Jiangsu province has identified 398 companies that meet the criteria to participate in China’s national cap-and-trade programme due to be launched next year, as officials and emitters across the country scramble to meet government deadlines.
The eastern province, home to 80 million people and with a 2015 GDP of nearly $1.1 trillion, is among China’s biggest-emitting regions, with steel, chemicals and textiles fuelling the economy.
The Development and Reform Commission of the Jiangsu city of Xuzhou this week published the number of companies to be included in the ETS, but did not release names. Many of the companies will have more than one facility covered.
Central government officials have estimated around 10,000 companies will join the national carbon market from 32 administrative units. Hong Kong and Macau will not be included.
The Jiangsu number emerged after the central government gave provinces and regions a Feb. 29 deadline to submit a list of companies in the identified ETS sectors that consumed more than 10,000 standard tonnes of coal equivalent in any year between 2013-2015.
Participation numbers from other provinces are expected to emerge, and the NDRC has said it plans to publish a list of all ETS participants when it is ready.
Officials and emitters are both facing future deadlines as China prepares to launch its national ETS in H2 2017.
Unlike in the EU, the Chinese government pays auditing bills for emitters in an attempt to ensure there are no undue ties between the emitter and auditor. But this is proving a challenge for some cities amid China’s slowing economy.
Xuzhou, the Jiangsu city releasing this week’s statement that will see 46 of its local firms brought into the scheme, said it is currently trying to find funding for the auditing work, as well as for building capacity to carry out future MRV work.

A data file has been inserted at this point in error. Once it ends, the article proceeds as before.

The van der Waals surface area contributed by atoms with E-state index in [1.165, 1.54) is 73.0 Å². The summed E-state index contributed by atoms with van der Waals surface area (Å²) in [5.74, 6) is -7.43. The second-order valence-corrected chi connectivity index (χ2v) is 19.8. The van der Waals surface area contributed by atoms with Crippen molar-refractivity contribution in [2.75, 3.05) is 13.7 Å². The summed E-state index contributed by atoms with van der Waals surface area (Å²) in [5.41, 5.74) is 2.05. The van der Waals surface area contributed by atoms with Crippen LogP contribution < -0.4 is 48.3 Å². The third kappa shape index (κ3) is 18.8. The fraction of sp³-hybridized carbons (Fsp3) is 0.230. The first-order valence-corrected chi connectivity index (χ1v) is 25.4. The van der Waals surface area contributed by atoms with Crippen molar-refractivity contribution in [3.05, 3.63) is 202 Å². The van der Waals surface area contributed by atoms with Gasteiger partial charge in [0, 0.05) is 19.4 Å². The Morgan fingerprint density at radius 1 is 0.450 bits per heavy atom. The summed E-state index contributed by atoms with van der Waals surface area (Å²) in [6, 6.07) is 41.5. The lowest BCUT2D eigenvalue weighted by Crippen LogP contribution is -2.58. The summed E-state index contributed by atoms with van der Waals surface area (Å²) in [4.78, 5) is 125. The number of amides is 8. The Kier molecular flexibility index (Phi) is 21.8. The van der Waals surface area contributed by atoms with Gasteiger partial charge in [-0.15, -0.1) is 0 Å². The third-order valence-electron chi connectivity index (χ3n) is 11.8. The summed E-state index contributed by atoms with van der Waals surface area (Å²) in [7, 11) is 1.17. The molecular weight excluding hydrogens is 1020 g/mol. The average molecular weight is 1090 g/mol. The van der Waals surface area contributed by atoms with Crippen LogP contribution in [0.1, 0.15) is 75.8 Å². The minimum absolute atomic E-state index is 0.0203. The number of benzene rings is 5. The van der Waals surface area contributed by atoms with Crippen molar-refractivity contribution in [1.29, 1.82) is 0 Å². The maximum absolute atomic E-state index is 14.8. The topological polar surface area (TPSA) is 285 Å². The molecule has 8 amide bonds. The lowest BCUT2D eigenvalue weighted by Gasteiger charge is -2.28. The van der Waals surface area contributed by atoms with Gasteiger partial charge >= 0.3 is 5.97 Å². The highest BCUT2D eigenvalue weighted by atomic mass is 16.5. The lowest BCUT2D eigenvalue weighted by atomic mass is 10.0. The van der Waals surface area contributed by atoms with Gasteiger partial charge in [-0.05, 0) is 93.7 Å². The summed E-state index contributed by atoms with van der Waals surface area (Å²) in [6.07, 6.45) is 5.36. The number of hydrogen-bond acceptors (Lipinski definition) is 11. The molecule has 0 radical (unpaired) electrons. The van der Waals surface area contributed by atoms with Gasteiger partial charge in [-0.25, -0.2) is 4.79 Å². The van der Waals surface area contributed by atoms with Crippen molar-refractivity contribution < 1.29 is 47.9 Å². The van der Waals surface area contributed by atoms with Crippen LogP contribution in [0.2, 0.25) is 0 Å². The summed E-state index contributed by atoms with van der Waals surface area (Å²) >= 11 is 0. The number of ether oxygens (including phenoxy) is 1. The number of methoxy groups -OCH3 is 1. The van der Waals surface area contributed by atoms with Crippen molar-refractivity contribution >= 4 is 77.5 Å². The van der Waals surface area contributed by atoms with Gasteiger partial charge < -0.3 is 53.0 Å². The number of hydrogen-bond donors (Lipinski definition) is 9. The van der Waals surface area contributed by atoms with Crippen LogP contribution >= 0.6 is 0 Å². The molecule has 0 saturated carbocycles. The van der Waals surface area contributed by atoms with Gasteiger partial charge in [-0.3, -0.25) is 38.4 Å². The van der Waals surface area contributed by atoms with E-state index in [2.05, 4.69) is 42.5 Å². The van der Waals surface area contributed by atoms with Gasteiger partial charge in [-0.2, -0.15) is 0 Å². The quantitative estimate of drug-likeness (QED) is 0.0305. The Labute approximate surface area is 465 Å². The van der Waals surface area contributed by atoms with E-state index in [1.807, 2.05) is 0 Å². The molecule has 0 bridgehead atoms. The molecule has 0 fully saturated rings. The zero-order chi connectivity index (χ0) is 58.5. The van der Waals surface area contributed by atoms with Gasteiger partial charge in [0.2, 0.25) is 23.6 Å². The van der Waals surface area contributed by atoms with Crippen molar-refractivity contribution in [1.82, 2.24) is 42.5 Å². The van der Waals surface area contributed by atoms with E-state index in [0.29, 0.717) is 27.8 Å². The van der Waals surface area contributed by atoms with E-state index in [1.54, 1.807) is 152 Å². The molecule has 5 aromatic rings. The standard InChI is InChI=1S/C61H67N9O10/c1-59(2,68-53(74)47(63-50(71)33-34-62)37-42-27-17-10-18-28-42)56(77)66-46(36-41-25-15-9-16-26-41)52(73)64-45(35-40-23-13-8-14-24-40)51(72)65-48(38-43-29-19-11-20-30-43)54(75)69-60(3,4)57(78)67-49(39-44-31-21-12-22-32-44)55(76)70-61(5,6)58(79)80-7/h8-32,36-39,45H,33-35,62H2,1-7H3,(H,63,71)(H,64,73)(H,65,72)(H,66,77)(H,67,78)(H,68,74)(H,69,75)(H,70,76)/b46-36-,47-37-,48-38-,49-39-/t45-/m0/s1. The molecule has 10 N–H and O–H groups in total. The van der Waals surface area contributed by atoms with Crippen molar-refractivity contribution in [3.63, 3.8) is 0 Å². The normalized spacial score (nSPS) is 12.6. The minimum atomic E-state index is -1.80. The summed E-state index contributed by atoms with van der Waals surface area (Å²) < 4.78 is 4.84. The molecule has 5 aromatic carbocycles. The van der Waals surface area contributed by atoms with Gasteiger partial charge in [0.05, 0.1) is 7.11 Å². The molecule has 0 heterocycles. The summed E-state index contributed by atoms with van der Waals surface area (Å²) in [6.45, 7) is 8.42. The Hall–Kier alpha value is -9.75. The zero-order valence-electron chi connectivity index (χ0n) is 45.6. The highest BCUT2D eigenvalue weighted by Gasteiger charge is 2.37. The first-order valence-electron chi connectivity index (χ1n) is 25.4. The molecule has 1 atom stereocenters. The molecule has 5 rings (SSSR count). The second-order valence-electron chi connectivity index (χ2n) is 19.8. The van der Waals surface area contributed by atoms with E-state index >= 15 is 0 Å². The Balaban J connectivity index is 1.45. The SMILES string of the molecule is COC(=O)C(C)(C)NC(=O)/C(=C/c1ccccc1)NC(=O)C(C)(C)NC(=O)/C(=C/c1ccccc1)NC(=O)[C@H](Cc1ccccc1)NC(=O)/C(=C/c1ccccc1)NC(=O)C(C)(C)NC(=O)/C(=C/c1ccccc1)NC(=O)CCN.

Getting credible historical data from enterprises that only over the past year or two began reporting their CO2 emissions is considered one of the biggest preliminary challenges for China’s ETS.
When the EU ETS began in 2005, a lack of historical data allowed emitters to overestimate their emissions, a move that eventually led to a complete collapse in EUA prices in the scheme’s first phase as the market had been over-allocated.
China is working hard to avoid the same fate, but the time pressure to get the country’s huge industry ready may create stumbling blocks.
Jiang Zhaoli, a senior climate change policy official with the NDRC, told a conference in Beijing last week that his organisation has a June 30 deadline to submit to the State Council (China’s Cabinet) an allocation plan, as well as the total number of emissions that will be covered by the ETS.
That is the same day covered emitters must report their historical data to the NDRC.
At the same time, the central government has kick-started a nationwide programme to get the non-pilot regions up to speed in emissions trading.
A national capacity-building centre was recently established with the Shenzhen carbon exchange, but other pilot bourses as well regularly send officials to other provinces to teach government staff and company representatives about emissions markets.
Foreigners participate in this as well, including the EU through its development agency EuropeAid, through which it has put millions of euros towards building carbon market capacity in China.
“We are planning a national ETS event on Apr. 27,” said Renato Roldao of consultancy ICF International, who heads up the EU-China bilateral carbon market programme.
“In the week of [April] 25th we will have a full week of project activities with [officials from] all provinces and regions in China, and a kick-off of joint research activity,” he added.
ICF is also planning a new training programme that will have included over 1,500 Chinese participants by the end of the October, Roldao said.
Germany, Norway and the UK are funding additional programmes to get China ready for the market launch.
Even more important in terms of getting local officials and emitters ready is when powerful institutions other than the NDRC embrace the carbon trading plans, such as last month when the central bank gave its full support to the scheme.
But the workload is immense, and analysts Thomson Reuters Point Carbon in January predicted the scheme was unlikely to start on time, largely due to the lengthy process required to enshrine the ETS in law.
A bill on China’s planned national emissions trading scheme has been passed to the State Council for approval by the country’s top economic planning agency, with no changes from an earlier draft, a leaked document showed last month.
By Stian Reklev – firstname.lastname@example.org